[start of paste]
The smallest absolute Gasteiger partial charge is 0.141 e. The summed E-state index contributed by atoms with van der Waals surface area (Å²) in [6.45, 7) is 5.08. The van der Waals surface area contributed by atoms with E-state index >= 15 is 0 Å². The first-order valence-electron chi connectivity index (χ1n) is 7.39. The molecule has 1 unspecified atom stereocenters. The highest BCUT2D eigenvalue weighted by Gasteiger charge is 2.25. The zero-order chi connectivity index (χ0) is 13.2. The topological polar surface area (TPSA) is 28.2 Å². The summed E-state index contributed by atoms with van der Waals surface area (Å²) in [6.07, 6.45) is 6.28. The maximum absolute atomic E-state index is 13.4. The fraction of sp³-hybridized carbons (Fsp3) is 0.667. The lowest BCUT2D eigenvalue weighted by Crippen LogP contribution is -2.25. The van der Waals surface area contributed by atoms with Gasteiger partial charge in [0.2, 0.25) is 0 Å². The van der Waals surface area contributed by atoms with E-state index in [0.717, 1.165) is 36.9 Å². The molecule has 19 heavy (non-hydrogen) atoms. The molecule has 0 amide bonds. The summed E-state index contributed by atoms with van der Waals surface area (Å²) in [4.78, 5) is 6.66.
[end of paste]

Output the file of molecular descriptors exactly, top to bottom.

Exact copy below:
The smallest absolute Gasteiger partial charge is 0.141 e. The summed E-state index contributed by atoms with van der Waals surface area (Å²) in [6.45, 7) is 5.08. The van der Waals surface area contributed by atoms with E-state index >= 15 is 0 Å². The first-order valence-electron chi connectivity index (χ1n) is 7.39. The molecule has 1 unspecified atom stereocenters. The highest BCUT2D eigenvalue weighted by Gasteiger charge is 2.25. The zero-order chi connectivity index (χ0) is 13.2. The topological polar surface area (TPSA) is 28.2 Å². The summed E-state index contributed by atoms with van der Waals surface area (Å²) in [6.07, 6.45) is 6.28. The maximum absolute atomic E-state index is 13.4. The fraction of sp³-hybridized carbons (Fsp3) is 0.667. The lowest BCUT2D eigenvalue weighted by Crippen LogP contribution is -2.25. The van der Waals surface area contributed by atoms with Gasteiger partial charge in [0.2, 0.25) is 0 Å². The van der Waals surface area contributed by atoms with E-state index in [0.717, 1.165) is 36.9 Å². The molecule has 19 heavy (non-hydrogen) atoms. The molecule has 0 amide bonds. The summed E-state index contributed by atoms with van der Waals surface area (Å²) in [4.78, 5) is 6.66.